Central Banks and the New Abnormal

Markets fret as they forget what normal policy looks like.

The president of the European Central Bank, Mario Draghi, during a news conference in Tallinn, Estonia, on June 8. Photo: Bloomberg News


This week’s gyrations in currency and bond markets are best understood as the triumph of fear over experience. It’s as if markets think central banks are really in danger of returning to more normal policies.

The euro jumped 1.4% against the dollar Tuesday after European Central Bank President Mario Draghi said “all the signs now point to a strengthening and broadening recovery in the euro area.” Never mind that it came in the context of a speech in which Mr. Draghi argued that the ECB should continue doing more of the relatively easy monetary policy he says is working. Markets interpreted the comment as a sign that the ECB may soon start dialing back on its negative interest rate and €60 billion-a-month ($68.16 billion) bond purchases, or quantitative easing (QE).

Bank of England chief Mark Carney set off a similar jump in the pound on Wednesday when he suggested Britain’s central bank might at some point sort of think about almost raising interest rates—if the bank no longer feels it needs to make trade-offs between economic growth and its inflation target. To be exact, what he said was: “Some removal of monetary stimulus is likely to become necessary if the trade-off facing [policy makers] continues to lessen and the policy decision accordingly becomes more conventional.” Got it?

You can’t fault investors for intensive tea-leaf reading of otherwise anodyne comments like these. Given the size of the bond portfolios central bankers have amassed since the crisis, investors are understandably curious about any clues to what central banks will do next.

As a result, markets are overlooking how little central bankers are actually saying. Mr. Draghi’s subordinates took to the media Wednesday to point out he hadn’t meant monetary normalization would come immediately. But what if he had? Even in that case, “normal” would be a very gradual reduction in a quantitative-easing bond portfolio that didn’t exist before March 2015.

And the negative interest rate that was once considered a crisis measure but has hung on for three years? A return to zero, let alone the ECB’s pre-2008 rates of between 1% and 3%, remains years off. The same is true in Britain. If the BOE ever does move from its current benchmark rate of 0.25% back to the 3% to 6% range before the panic, it will take years.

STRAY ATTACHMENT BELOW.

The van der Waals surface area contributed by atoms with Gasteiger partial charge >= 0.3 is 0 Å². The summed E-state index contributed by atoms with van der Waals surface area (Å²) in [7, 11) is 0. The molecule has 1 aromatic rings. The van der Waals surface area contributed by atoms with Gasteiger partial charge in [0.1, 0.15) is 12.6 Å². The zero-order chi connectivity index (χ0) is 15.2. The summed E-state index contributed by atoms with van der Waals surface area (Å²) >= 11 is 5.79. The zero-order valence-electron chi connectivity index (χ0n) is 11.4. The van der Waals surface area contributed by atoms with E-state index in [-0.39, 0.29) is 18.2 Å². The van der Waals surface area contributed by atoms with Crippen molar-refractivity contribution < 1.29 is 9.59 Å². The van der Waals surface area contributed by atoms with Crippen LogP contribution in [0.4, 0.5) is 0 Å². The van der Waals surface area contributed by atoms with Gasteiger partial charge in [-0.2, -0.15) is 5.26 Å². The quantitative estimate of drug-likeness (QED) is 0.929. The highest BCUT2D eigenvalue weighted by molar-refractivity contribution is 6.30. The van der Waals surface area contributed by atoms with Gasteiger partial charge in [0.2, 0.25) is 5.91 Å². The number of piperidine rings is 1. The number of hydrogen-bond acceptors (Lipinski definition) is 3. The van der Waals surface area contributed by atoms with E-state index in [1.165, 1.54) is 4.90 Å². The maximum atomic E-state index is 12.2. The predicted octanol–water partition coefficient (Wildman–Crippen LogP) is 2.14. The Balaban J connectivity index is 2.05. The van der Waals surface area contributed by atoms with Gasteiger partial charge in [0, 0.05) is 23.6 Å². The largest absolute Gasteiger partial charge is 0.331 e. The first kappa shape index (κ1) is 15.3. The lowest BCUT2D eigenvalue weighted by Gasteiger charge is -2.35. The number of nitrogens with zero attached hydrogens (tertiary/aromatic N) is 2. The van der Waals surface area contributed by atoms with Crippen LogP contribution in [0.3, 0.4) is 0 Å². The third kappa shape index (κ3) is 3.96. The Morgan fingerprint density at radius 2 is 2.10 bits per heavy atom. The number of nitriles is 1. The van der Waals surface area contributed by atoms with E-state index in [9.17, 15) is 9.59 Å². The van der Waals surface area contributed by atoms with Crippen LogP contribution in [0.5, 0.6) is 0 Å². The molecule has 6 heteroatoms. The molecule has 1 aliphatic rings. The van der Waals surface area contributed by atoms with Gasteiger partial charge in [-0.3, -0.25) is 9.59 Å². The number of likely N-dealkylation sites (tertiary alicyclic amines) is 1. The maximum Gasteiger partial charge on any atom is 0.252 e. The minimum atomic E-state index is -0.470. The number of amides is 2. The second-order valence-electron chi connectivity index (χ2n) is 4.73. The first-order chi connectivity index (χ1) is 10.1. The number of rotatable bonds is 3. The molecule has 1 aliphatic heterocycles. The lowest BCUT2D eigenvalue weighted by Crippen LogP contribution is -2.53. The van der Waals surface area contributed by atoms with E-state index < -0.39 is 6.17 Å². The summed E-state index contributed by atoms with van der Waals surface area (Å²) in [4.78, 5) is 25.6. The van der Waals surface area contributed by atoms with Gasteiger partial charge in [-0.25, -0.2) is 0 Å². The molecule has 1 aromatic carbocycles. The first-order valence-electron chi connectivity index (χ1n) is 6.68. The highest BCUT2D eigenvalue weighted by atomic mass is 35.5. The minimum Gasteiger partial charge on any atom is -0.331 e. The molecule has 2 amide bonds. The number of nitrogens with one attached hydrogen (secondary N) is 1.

The U.S. Federal Reserve, which now is leading the way on unwinding crisis policies, is doing so very slowly despite eight years of economic growth. If the Fed does make it to 2% by the end of next year from 1% to 1.25% today, the fed-funds rate would still be well below its level during the late 1990s boom or its pre-2008 maximum.

There’s nothing tight about any of this. Markets have simply forgotten what normal monetary policy looks like. This poses a dilemma for central bankers, as Mr. Draghi noted when he warned that, as the economy improves, policies that today offer the right level of stimulus might become too accommodative. It’s hard for central bankers to adjust when any move to make policy slightly less easy is interpreted as a move to make it much tighter.

Then again, central bankers have themselves to blame. As policy becomes further divorced from definable metrics such as inflation—which already suggests a need for tightening in Britain and the eurozone—central bankers struggle to explain whether and when they might adjust policy.

Markets have learned that central banks can be bullied into keeping the punch bowl on the table a little longer, as with the taper tantrum that delayed the Fed’s slow withdrawal of QE by a few months in 2013. As this week has shown, the result could be a bumpy exit from crisis-era policies that central bankers increasingly recognize are no longer suitable.

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